We’re not talking about the Louvre or the Hermitage, of course. But very Norwegian, very historical museums, each of which takes 1 or 2 hours to visit and has a very specific theme.

Then there are the art museums, as in any big city, but in my opinion they’re not necessarily the most important here.

I visited several of them, not all (because there are a whole bunch), mainly on the island of Bygdoy. A great thing is that with the Oslo Pass (which we’ll cover in detail below), almost all museums and transport are free.

Going to Bygdoy, for example, is included in the pass, but you’ll have to watch the opening hours. Museums aren’t open for very long. In low season, they’re open from 11am to 5pm (yes, yes!) and in high season, from 10am to 6pm.

Right here I’m putting up the timetables for the boat shuttles to Bygdoya from Oslo harbour (Nobel Centre side)

horaires bateau musées oslo

The FRAM Museum of Polar Expeditions

You know me – I’m a big fan of the Arctic. So for me, this museum is THE museum in Oslo.

It’s the museum of polar expeditions, all of which are described and documented, and some of which are highlighted, such as Amundsen’s fascinating expeditions.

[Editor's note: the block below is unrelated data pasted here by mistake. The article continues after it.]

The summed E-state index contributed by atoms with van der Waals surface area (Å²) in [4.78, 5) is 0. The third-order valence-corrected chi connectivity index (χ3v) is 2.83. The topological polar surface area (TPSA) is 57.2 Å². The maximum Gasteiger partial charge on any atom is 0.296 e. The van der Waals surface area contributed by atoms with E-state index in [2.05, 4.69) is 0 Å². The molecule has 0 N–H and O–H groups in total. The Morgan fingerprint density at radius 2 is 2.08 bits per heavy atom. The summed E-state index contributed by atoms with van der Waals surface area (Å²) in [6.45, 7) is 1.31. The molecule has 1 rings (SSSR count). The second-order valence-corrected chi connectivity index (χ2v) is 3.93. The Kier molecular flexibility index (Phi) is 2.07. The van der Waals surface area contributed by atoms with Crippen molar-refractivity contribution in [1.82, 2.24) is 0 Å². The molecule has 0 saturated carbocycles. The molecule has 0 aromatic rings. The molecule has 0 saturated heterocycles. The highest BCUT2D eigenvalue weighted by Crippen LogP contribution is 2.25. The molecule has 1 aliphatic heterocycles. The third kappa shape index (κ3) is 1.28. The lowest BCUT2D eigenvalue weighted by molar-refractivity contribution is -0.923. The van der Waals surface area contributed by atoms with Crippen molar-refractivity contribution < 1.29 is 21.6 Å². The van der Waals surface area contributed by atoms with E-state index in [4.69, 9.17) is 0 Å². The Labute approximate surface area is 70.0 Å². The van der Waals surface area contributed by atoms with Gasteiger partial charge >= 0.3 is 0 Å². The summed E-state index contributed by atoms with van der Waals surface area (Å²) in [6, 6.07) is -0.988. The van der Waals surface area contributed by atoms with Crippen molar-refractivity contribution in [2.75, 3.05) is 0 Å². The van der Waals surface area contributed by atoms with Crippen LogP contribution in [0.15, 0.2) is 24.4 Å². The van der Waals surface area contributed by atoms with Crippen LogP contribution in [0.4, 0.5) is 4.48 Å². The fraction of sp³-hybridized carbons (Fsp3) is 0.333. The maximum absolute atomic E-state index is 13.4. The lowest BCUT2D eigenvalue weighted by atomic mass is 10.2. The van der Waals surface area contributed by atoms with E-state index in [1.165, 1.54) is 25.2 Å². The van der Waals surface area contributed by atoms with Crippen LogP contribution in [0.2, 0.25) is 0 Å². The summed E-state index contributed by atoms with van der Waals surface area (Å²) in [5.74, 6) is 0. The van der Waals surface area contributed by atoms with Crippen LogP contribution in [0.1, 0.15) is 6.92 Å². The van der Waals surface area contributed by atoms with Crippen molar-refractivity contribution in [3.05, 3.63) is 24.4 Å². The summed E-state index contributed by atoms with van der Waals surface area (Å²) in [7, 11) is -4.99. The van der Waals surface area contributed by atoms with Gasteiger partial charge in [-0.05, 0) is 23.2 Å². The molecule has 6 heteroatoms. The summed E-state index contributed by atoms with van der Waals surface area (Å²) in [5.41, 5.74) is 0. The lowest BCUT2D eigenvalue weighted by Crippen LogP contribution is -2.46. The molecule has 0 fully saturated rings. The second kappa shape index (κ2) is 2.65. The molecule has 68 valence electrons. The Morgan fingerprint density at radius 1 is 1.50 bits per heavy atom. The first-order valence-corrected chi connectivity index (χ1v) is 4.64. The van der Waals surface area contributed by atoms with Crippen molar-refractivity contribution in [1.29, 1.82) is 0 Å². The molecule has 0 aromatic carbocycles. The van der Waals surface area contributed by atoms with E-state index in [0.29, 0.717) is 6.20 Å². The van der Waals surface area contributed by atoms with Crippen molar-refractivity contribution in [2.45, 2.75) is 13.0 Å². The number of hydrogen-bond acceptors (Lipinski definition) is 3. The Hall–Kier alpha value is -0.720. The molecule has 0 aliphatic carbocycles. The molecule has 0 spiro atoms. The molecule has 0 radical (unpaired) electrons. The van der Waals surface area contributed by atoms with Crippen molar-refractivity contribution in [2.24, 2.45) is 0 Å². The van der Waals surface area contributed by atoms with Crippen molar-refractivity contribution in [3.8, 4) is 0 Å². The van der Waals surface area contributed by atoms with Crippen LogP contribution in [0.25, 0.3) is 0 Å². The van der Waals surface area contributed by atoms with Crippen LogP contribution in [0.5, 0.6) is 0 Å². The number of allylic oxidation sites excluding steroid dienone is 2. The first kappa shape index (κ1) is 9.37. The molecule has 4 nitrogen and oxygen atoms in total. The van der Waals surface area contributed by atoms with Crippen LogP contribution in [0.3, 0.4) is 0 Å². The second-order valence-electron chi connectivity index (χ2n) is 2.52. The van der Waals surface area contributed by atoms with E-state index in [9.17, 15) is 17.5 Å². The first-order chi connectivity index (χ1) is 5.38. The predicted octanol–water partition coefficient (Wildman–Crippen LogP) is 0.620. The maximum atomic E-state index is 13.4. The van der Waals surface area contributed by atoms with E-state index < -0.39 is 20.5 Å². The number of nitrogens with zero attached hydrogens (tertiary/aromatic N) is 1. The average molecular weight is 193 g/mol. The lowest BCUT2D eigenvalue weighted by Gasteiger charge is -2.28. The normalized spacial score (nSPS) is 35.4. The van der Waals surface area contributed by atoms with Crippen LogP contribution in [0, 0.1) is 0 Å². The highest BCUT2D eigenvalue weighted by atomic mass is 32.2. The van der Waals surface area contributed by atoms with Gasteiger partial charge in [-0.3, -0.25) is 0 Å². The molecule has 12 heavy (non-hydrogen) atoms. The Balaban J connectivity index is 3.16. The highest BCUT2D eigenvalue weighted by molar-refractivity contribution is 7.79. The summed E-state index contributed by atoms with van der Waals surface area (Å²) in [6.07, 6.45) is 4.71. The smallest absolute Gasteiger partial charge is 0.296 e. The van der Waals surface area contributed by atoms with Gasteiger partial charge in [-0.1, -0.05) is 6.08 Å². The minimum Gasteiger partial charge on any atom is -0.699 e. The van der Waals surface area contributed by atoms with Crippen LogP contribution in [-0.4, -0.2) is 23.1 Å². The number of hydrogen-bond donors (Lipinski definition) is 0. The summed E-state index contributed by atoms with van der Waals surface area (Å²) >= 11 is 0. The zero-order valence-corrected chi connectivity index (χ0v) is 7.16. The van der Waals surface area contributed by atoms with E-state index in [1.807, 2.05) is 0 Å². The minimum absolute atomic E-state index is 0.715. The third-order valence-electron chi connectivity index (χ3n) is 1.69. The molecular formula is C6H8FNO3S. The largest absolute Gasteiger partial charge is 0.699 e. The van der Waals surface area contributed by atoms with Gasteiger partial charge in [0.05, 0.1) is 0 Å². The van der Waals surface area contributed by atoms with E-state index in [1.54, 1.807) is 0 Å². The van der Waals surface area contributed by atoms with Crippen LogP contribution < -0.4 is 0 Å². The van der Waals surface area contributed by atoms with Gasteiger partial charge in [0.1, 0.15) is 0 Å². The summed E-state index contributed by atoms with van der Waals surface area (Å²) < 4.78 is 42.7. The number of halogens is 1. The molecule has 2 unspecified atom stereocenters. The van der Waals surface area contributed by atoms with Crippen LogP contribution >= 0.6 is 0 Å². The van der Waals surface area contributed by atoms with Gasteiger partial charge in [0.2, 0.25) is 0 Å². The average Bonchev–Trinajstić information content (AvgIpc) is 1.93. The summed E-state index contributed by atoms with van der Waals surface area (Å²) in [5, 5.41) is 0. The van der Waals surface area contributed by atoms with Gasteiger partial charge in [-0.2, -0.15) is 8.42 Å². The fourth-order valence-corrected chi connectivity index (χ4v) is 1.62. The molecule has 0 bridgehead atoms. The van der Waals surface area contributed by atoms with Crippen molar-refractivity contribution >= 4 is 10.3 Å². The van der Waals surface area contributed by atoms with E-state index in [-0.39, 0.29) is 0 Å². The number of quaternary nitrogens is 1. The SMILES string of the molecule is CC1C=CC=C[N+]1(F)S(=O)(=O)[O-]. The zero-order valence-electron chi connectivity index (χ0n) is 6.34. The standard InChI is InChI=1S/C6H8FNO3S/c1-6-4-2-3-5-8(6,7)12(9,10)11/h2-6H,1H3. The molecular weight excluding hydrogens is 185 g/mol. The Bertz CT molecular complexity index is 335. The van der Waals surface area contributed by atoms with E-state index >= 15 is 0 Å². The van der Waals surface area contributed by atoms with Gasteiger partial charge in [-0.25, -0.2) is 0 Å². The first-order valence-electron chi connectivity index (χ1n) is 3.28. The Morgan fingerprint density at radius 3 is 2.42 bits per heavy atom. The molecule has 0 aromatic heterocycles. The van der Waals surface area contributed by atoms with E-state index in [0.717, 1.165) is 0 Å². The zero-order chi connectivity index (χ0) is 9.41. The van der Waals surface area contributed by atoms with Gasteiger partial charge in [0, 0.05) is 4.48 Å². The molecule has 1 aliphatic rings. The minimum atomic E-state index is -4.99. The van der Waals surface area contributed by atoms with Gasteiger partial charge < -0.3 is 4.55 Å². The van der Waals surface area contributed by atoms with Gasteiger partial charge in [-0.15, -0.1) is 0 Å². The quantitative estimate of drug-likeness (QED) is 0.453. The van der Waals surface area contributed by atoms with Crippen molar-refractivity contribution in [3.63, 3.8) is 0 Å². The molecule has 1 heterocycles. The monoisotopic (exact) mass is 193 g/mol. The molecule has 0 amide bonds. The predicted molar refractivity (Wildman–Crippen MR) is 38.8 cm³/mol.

It’s in chronological order, so you can see the evolution, the race being launched, the different challenges for the Arctic, the Antarctic, or the famous Franklin expedition in the Northwest Passage.

There’s a reproduction of an expedition ship, which is super interesting too. Other museums can be visited in 1 hour, but here it easily takes 2 hours or more. This is the museum that makes me want to come back to Oslo, as I really haven’t stayed here long enough

Museum Fram Oslo
Museum Fram Oslo map
Museum Fram Oslo

Kon Tiki Museum

Kon Tiki is a fascinating expedition (and Oscar-winning documentary) about the Pacific crossing from Peru to Polynesia in the 1940s.

The adventurer’s (and Norwegian superstar) aim was to show that it was possible to have encounters between Polynesians, Pascuans and pre-Columbian civilizations (Incas and others), so he rebuilt a period raft, set off from Peru with his crew and let himself be guided by the currents, encountering storms, sharks and other mischief. And he succeeded!